Students learning English as second language: an applied linguistics learning study2009In: Problems of Education in the 21st Century, ISSN 1822-7864, E-ISSN 2538-7111, no 18, p. 86-96Article in journal (Refereed)
    Abstract [en]

    This study involved students from a teacher training programme and classroom teachers during in-service training. These students and teachers were introduced to variation theory and carried out a learn-ing study on English as a Second Language (ESL) that incorporated five research lessons taught in paral-lel, rather than in a cycle. The participants in the study were five classes from grade level five to upper secondary school, five university students, and two researchers. The aim was to put learning study to test in describing in what ways students (from fifth graders to upper secondary school students) discerned the letter s at the end of a word, and secondly what kind of knowledge about this learning object they were able to develop during instruction. When an s appears as a terminal letter in English, it can be inter-preted in at least five different ways: contraction, plural, third person singular, genitive or possessive pronoun. It can also be the final letter of a monomorphemic word (bass) or suffix (-ness). Our study dem-onstrated how learning study was used to describe how students of different ages interpret the suffix s. A pattern emerged indicating the way knowledge of a phenomenon develops as a consequence of teaching. This pattern was analysed in terms of the structure of the students’ native language. The outcome showed how students tried to comprehend a second language by means of the structure of the first. A good exam-ple is the pronoun your (dependent possessive form) and yours (independent possessive form). As there is no variation in Swedish between dependent and independent possessives, students associate the two forms with the differences between d- and t- gender. This distinction is made in Swedish (din/ditt) but not in modern English.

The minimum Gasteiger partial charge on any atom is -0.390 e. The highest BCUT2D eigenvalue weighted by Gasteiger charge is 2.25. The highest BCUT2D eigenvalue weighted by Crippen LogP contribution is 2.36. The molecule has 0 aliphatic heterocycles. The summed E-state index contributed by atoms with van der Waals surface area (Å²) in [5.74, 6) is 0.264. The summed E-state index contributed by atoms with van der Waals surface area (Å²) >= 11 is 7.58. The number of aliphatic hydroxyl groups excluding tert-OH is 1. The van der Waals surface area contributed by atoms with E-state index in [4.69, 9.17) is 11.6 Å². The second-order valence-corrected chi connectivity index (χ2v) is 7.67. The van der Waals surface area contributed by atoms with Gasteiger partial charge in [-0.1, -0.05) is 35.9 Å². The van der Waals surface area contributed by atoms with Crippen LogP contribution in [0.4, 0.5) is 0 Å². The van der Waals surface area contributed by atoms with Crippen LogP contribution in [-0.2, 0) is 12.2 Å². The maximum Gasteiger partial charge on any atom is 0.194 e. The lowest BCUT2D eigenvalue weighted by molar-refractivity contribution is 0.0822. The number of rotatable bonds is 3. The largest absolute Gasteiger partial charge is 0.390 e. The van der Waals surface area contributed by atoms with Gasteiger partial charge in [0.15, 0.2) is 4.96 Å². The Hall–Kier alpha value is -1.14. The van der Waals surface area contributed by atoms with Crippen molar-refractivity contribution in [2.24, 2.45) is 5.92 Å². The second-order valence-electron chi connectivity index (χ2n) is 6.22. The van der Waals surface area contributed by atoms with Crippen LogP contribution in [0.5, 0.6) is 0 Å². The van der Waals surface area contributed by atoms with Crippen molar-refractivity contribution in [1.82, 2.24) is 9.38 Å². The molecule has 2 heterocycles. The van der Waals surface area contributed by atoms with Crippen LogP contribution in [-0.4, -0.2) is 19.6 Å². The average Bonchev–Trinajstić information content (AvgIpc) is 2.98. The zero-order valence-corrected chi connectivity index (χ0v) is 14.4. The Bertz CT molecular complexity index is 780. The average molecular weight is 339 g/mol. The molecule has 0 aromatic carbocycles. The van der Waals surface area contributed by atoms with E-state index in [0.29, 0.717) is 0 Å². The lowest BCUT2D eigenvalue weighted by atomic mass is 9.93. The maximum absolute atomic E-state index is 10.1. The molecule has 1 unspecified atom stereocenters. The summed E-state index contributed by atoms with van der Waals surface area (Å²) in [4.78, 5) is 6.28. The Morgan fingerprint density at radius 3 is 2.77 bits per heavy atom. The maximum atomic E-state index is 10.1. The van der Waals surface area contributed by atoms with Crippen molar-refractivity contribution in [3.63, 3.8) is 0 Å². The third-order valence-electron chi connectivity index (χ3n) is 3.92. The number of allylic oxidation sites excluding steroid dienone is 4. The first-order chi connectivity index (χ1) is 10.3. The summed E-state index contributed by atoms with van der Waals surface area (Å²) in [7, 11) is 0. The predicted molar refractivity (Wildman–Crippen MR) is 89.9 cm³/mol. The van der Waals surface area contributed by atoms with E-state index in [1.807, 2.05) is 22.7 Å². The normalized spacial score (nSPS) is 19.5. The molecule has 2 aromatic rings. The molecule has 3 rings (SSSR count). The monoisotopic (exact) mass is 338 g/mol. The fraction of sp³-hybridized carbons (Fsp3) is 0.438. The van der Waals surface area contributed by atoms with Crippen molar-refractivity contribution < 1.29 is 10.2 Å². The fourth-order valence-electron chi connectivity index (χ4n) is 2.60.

• 5.
    Holmqvist, Mona
    et al.
    Kristianstad University, School of Education and Environment, Avdelningen för Pedagogik. Kristianstad University, Forskningsmiljön Learning Design (LeaD).
    Lindgren, Gunilla
    Mattisson, Jane
    Kristianstad University, School of Education and Environment, Avdelningen för Humanvetenskap.
    Svarvell, Teresa